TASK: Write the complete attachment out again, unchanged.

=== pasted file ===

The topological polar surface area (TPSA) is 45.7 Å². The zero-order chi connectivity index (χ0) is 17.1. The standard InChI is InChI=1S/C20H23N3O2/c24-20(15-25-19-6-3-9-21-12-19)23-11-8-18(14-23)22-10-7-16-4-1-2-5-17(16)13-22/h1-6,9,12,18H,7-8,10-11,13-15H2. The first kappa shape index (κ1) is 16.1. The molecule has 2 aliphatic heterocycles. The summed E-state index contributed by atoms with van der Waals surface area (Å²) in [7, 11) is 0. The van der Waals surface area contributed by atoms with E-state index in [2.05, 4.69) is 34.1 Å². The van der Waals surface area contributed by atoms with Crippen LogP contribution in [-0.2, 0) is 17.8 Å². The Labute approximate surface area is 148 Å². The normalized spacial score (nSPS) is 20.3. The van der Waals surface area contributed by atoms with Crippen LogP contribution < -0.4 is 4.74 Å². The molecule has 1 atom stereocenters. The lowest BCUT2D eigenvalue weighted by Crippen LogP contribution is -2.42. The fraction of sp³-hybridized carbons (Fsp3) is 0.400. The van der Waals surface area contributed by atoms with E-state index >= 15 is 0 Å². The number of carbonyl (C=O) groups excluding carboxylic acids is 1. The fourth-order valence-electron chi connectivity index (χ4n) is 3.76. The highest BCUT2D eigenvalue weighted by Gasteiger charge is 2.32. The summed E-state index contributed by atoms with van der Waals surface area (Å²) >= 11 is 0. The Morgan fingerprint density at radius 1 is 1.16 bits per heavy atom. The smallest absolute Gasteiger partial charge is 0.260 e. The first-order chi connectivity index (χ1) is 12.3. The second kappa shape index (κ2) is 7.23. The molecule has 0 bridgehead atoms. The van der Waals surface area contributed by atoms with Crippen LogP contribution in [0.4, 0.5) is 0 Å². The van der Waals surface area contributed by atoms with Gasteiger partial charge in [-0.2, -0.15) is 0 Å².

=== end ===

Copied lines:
The topological polar surface area (TPSA) is 45.7 Å². The zero-order chi connectivity index (χ0) is 17.1. The standard InChI is InChI=1S/C20H23N3O2/c24-20(15-25-19-6-3-9-21-12-19)23-11-8-18(14-23)22-10-7-16-4-1-2-5-17(16)13-22/h1-6,9,12,18H,7-8,10-11,13-15H2. The first kappa shape index (κ1) is 16.1. The molecule has 2 aliphatic heterocycles. The summed E-state index contributed by atoms with van der Waals surface area (Å²) in [7, 11) is 0. The van der Waals surface area contributed by atoms with E-state index in [2.05, 4.69) is 34.1 Å². The van der Waals surface area contributed by atoms with Crippen LogP contribution in [-0.2, 0) is 17.8 Å². The Labute approximate surface area is 148 Å². The normalized spacial score (nSPS) is 20.3. The van der Waals surface area contributed by atoms with Crippen LogP contribution < -0.4 is 4.74 Å². The molecule has 1 atom stereocenters. The lowest BCUT2D eigenvalue weighted by Crippen LogP contribution is -2.42. The fraction of sp³-hybridized carbons (Fsp3) is 0.400. The van der Waals surface area contributed by atoms with E-state index >= 15 is 0 Å². The number of carbonyl (C=O) groups excluding carboxylic acids is 1. The fourth-order valence-electron chi connectivity index (χ4n) is 3.76. The highest BCUT2D eigenvalue weighted by Gasteiger charge is 2.32. The summed E-state index contributed by atoms with van der Waals surface area (Å²) >= 11 is 0. The Morgan fingerprint density at radius 1 is 1.16 bits per heavy atom. The smallest absolute Gasteiger partial charge is 0.260 e. The first-order chi connectivity index (χ1) is 12.3. The second kappa shape index (κ2) is 7.23. The molecule has 0 bridgehead atoms. The van der Waals surface area contributed by atoms with Crippen LogP contribution in [0.4, 0.5) is 0 Å². The van der Waals surface area contributed by atoms with Gasteiger partial charge in [-0.2, -0.15) is 0 Å².